The best part of the Despicable Me series has arguably been the minions, the little yellow henchman of the villain Gru who desperately want to help but always seem to hinder instead. When their role was stepped up in Despicable Me 2, it seemed obvious that they were destined to get their own film, and so Minions has finally arrived.
So how do you get a whole movie out of a group of creatures with an extremely limited vocabulary? The honest answer is that you don’t, really, but that doesn’t stop the filmmakers from trying. A prologue shows the minions’ adventures from throughout history, from the time of the dinosaurs to their interacting with historical figures like Napoleon as they search for a proper villain for whom to be henchmen.
The bulk of the film is set in the late 1960s, as three of the minions — Kevin, Stuart and Bob (all voiced by co-director Pierre Coffin) — stumble upon a villain convention at which Scarlett Overkill (Sandra Bullock) is the headliner. When the trio accidentally proves its worth to her, she takes them under her wing so they can help her dastardly plan: stealing the crown jewels from the Queen of England.
There is, of course, a reason that sidekicks are called sidekicks. If you spend too much time with them, their endearing quirks can turn into annoying ones. When it comes to the minions, it’s not so much that their weird noises and oddly multilingual utterances are bothersome; it’s that they become repetitive and thus quickly lose their charm.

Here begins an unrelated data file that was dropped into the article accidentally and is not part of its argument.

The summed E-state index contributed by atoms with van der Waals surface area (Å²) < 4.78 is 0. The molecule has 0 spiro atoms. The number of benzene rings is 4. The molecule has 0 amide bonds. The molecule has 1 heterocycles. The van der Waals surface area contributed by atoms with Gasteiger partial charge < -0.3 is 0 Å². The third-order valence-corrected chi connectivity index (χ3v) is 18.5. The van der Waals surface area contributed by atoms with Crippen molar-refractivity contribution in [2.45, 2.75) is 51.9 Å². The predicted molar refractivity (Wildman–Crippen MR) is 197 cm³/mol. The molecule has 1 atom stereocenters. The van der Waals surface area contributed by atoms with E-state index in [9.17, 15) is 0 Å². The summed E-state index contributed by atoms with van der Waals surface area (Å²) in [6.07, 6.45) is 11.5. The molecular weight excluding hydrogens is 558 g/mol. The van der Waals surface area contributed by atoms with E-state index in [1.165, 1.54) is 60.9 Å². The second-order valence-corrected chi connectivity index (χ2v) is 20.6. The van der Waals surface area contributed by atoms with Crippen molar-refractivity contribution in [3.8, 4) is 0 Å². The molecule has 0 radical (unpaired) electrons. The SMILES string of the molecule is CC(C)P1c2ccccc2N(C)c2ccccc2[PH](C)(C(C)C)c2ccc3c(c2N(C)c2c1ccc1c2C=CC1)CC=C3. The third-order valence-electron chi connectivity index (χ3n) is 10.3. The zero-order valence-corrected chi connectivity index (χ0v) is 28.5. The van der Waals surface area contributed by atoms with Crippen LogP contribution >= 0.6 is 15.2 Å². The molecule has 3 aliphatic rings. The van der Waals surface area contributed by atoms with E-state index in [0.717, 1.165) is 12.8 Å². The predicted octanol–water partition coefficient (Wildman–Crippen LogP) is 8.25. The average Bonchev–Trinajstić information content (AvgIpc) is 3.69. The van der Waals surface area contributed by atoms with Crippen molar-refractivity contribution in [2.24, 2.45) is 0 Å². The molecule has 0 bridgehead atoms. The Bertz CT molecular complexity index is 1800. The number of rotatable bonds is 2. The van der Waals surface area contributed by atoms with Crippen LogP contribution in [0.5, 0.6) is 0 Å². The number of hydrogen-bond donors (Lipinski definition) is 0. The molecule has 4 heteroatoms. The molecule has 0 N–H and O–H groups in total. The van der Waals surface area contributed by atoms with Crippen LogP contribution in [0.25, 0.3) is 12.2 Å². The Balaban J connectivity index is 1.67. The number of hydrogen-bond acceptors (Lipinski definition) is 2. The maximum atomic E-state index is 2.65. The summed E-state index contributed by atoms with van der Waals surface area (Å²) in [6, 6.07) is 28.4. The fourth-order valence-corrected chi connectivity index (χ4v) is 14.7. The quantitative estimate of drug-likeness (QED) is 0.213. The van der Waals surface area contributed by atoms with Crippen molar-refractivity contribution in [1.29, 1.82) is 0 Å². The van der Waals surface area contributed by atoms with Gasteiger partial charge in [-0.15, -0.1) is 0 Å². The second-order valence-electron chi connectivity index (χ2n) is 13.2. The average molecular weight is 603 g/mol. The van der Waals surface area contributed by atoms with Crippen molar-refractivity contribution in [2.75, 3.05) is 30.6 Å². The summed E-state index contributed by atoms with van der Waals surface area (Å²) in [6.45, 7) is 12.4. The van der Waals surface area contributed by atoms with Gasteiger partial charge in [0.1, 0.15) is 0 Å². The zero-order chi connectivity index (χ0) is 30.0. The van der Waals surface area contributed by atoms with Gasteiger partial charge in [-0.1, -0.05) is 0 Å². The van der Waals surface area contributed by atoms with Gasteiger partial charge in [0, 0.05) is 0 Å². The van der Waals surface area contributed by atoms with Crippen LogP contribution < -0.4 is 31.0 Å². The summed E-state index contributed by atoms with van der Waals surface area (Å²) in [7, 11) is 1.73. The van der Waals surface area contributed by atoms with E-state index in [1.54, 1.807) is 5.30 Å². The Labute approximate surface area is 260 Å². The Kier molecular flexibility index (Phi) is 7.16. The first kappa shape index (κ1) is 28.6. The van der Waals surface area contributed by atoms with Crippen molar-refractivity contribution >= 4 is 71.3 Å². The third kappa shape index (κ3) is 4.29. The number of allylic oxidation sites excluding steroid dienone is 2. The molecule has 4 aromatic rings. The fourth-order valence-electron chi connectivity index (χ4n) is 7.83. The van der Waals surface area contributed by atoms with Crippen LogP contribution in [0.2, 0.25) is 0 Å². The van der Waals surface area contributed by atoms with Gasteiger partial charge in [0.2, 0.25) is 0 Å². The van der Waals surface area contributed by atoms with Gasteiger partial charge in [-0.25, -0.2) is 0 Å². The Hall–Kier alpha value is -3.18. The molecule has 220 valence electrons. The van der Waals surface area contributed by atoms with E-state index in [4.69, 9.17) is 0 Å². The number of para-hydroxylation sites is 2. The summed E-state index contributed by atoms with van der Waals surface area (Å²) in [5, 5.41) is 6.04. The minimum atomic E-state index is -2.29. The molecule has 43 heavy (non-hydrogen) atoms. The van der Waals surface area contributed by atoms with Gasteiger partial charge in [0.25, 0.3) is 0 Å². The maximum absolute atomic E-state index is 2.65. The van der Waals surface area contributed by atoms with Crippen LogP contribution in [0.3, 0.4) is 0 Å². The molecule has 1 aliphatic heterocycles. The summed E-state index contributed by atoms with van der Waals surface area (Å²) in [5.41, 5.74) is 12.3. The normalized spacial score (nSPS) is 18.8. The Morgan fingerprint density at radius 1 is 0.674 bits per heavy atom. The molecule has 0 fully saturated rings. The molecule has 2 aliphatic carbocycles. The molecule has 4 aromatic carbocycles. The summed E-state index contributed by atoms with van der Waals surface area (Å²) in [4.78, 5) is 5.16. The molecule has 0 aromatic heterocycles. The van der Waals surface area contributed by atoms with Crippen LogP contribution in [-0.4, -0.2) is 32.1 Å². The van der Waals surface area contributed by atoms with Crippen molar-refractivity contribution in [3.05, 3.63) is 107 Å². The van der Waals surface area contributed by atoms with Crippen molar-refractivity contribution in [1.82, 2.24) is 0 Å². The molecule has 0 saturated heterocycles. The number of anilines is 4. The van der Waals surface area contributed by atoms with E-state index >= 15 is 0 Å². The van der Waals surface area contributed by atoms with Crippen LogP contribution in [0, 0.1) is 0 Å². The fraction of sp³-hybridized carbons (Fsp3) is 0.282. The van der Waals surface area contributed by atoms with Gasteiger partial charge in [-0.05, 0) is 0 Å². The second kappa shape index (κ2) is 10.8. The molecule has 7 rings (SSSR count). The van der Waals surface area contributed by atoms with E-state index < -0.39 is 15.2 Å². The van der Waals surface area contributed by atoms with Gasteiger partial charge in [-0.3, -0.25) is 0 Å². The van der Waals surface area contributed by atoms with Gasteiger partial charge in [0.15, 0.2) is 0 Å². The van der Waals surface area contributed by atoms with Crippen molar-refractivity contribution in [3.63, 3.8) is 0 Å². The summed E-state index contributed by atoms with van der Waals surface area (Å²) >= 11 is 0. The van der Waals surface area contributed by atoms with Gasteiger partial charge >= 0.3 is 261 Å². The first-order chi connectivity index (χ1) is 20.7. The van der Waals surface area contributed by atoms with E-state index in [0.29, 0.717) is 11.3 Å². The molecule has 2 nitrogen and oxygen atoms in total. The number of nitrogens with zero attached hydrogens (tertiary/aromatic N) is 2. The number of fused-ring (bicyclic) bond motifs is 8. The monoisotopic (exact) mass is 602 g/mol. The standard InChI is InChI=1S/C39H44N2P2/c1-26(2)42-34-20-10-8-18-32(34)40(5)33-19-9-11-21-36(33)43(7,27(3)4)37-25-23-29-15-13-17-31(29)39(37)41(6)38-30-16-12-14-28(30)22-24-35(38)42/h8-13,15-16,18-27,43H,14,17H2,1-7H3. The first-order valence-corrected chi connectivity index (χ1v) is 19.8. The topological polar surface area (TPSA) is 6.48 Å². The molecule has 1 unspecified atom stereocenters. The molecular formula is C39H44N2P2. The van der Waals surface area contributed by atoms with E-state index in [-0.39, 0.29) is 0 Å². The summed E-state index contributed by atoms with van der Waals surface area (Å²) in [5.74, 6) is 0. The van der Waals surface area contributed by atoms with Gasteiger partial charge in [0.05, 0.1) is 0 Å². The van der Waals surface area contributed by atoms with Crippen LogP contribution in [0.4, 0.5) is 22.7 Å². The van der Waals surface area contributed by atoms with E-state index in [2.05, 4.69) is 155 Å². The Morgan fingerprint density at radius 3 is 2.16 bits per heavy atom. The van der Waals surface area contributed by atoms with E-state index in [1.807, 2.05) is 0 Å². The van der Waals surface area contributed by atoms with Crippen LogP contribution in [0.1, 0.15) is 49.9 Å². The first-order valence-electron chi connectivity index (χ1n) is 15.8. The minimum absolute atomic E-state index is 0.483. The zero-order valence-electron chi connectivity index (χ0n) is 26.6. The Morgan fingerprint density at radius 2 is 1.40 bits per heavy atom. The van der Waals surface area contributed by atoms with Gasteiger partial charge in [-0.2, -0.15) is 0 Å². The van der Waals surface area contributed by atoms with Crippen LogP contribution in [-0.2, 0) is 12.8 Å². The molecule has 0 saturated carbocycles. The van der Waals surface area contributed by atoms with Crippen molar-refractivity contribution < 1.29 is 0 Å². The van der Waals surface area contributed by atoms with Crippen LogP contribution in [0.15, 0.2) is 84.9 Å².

The plot of the film is fine, but there’s nothing utterly compelling about it. Other than the minions’ antics, there’s once again a real sense of fun missing from the film. The film’s biggest conflict, the one between the minion trio and Scarlett Overkill, lacks the requisite punch, and so it feels like the story is just going through the motions until the villain gets her comeuppance.
In order to make up for the film’s failings or to distract from them, the filmmakers have stacked the voice talent with big names. In addition to Bullock, they roped in Jon Hamm as her husband, Michael Keaton and Allison Janney as the heads of a villainous family, Steve Coogan for a couple of minor roles, and Geoffrey Rush as the narrator. As is usually the case, the presence of these stars makes no noticeable difference in the quality of the film one way or the other.
With the box office still being dominated by the stellar Inside Out, which appeals to both kids and adults, it’s difficult not to view Minions as anything more than a lightweight offering. That might be OK some other time, but it just doesn’t cut it now.